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Procedural precarity: An examination of Canadian immigration policy and practice in relation to immigrant youth (2020)

Posted on:
August 17, 2020

What is this research about?

All newcomers, regardless of age, face a compounded variety of barriers, risks and challenges that are exacerbated by their immigrant status. However, newcomer youths face some of these same issues with heightened vulnerability, often with a lower level of visibility or opportunity to reap the benefits bestowed by immigration policies or federally-funded programming.

The Centre for Newcomers (CFN), an immigrant-serving organization that has for more than 30 years been providing services to Calgarian newcomers, has identified several substantial gaps within these parameters. This article explores some of the most pressing gaps in Canadian immigration policy in relation to the following inter-connected and fundamental issues facing newcomer youth in Canada:

  • protracted and ongoing status issues;
  • educational barriers; and
  • poverty.

The article then contextualises these policy gaps with reference to CFN’s Real Me programme... to provide evidence- and practice-based policy recommendations.

What do you need to know?

According to Statistics Canada, in 2016, close to 2,2 million children under the age of 15, or 37.5% of the total population of children had at least one foreign-born parent. StatsCan projects that children with an immigrant background could represent between 39% and 49% of the total population of children in 2036.

The researchers suggest that "it is imperative for the immigrant youths of today, as well as those of the future, that Canadian politicians and policy makers, as well as other stakeholders, re-centre the needs of both refugee and immigrant youth within their policies and practices."

They also write: "While the scope of data will rely upon Canadian data, and utilise best-practice examples from the Calgary-specific programming of the Centre for Newcomers (CFN), these learnings may be applicable to immigration policies beyond the confines of the Canadian context. That said, the three most fundamental and interconnected gaps that will be developed are the following: protracted and ongoing status issues; educational barriers; and poverty. Each of these barriers falls within the social determinants of health framework, by which marginalised groups, including newcomers, are more likely to be affected by than their Canadian-born counterparts..."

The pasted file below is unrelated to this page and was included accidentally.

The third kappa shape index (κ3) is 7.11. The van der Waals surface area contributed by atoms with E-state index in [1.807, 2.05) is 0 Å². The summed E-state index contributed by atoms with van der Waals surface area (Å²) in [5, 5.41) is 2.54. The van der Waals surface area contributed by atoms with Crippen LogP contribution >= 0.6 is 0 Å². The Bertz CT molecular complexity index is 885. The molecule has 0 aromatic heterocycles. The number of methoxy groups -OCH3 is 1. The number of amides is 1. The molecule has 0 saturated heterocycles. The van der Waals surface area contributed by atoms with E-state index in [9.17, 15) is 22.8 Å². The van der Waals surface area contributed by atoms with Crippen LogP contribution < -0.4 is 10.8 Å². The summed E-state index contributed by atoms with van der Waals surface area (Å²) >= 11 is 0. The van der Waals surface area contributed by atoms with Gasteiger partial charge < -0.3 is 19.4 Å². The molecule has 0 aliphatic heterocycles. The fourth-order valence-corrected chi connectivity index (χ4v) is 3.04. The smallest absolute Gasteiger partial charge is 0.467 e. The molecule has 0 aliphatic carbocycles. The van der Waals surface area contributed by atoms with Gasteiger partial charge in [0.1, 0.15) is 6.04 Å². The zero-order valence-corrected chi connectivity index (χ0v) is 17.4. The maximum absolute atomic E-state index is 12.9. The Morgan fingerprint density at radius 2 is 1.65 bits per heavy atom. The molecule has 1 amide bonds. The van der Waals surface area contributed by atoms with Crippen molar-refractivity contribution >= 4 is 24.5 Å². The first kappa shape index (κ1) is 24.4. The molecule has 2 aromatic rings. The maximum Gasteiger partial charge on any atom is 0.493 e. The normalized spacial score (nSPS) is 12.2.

What did the researchers do?

The report is not entirely clear about methodology, but it appears that the researcher reviewed Real Me documentation, reports, and research along with "other youth-related data."

What did the researchers find?

The researcher suggests that this is program that can and should be replicated in other cities: "...while the Real Me programme was created for the specific needs of at-risk immigrant youths in Calgary, its techniques can be tailored to bridge the gaps that immigrant youths in other locales may face, in Canada and abroad. While adopting an IBWI methodology that honours an individual’s cultural background and fosters an interpersonal vision of accountability is no easy task, it can provide a foundation for collaborative programming, practices as well as transformative policies."

When it comes to policy, the author made four broad policy "recommendations towards procedural policy and actionability improvements":

  1. rethink eligibility criteria for, and access to, services in Canadian immigration policies - allow access child care, settlement or employment services, regardless of immigration status/documentation
  2. representation in policy matters - increase and coordinate the number of cultural, ethnic, linguistic and age-appropriate staff in the writing of federal immigration policy and programming
  3. reassess federal immigration policy in relation to the needs of newcomer youth, particularly through realignment with the United Nations Convention on the Rights of the Child (CRC)
  4. a concrete shift towards acknowledging the politicized nature of migration is needed through the promotion of historically-aware research could lead to the production of more transformative immigration policies and practical operationalisation.

How can you use this research?

It may be of interest and useful for others working with newcomer youth to connect with CFN to learn more about the program and what could be replicated in their city and community.

Policy-makers will find the broad recommendations of interest.

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This article explores some of the most pressing gaps in Canadian immigration policy in inter-connected and fundamental issues facing newcomer youth in Canada.